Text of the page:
OPPORTUNISTIC BACTERIA TYPES AND SENSITIVITY ON FREQUENTLY USED FOMITES IN THE UNIVERSITY OF EASTERN AFRICA BARATON IN NANDI COUNTY
Magondu, Richard Ngaru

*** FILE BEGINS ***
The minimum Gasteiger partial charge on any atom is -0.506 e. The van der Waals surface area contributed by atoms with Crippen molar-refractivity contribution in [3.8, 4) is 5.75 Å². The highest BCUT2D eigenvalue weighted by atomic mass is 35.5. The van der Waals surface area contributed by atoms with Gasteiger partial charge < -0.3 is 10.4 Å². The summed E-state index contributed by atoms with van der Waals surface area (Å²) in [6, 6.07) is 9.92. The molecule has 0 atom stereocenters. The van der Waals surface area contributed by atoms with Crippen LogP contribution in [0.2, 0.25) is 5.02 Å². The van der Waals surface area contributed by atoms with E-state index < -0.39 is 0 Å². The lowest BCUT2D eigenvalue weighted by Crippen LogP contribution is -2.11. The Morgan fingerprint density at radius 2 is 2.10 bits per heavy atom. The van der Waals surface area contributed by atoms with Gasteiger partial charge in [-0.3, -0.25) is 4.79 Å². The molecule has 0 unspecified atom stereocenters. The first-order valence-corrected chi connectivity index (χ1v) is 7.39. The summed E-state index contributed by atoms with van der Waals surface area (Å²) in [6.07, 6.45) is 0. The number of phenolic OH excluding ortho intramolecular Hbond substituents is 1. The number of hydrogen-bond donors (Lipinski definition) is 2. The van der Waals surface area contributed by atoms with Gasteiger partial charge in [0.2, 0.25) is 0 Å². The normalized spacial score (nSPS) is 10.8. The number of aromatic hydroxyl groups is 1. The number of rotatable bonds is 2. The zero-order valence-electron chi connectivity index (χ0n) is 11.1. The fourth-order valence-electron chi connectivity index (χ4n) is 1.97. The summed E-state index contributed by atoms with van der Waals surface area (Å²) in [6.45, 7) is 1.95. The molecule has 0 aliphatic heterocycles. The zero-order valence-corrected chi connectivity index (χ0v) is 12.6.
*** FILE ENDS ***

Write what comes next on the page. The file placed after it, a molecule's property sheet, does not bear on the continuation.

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Outside and indoor settings, bacteria are found to be the ubiquitous microorganisms causing microbial contamination. Bacteria infect, transmits bacterial infections while they are in direct contact with vulnerable people. Fomites can act as environmental reservoirs to increase the ability of pathogens to be transferred from host to host. An inanimate object, which can transmit an infectious agent, is known as a fomite. The main objective of this study was to identify opportunistic bacteria types on frequently used fomites in University of Eastern Africa Baraton in Nandi County. The study area which was University of Eastern Africa Baraton was purposively selected as it is the post-secondary institution of higher learning, in the region. The research design that was employed was experimental design where the bacteria were isolated, characterized and antimicrobial activity the antibacterial sensible nature of the samples were performed through the disc diffusion method. Bacteria was isolated from various fomites, Stratified sampling technique was used to divide the population of fomites in subgroups (or strata) within the University and, due to the big number of the sampling sites. The researcher isolated, characterized and determined the antibacterial sensitivity of fomites bacteria. 365 swabs were obtained in different facilities inside the University by swabbing of the toilet cistern handles, office doors faucets and shopping baskets (sterile swabs moistened with buffered peptone water). They were then correctly labelled with reference numbers and transported in peptone water transport medium to the Biology Laboratory. This was done in the second semester of the academic year 2020/2021. The data was analyzed using SPSS Version 23. Descriptive statistics was used to analyze the prevalence of bacteria types isolated from fomites within the University buildings. All values were expressed as means and findings were presented in the form of frequency tables. The study found out that 90.2% of the samples were bacteria with 9.8% being fungi. Doors had the greatest number of gram-positive cocci (78.9%) followed by faucets and cisterns. Doors had the greatest number of gram-negative cocci (17.6%) bacteria followed by faucets and cisterns. Doors had the greatest number of gram-negative rod (3.5%) bacteria as compared to doors. Doors had gram positive rod bacteria. Faucets did not have gram negative and gram-positive rods. The gram-positive bacterial isolates were Streptococcus pyogenes, Streptococcus epidermidis and Streptococcus aureus. The gram-negative bacterial isolates were Escheichia coli and Morexella catarrhalis. 66.8% of the bacteria were resistant to Penicillin, Cotrimoxazole, Ampicillin, Erythromycin, Methicillin, Lincomycin, Minocycline and Chloramphenicol.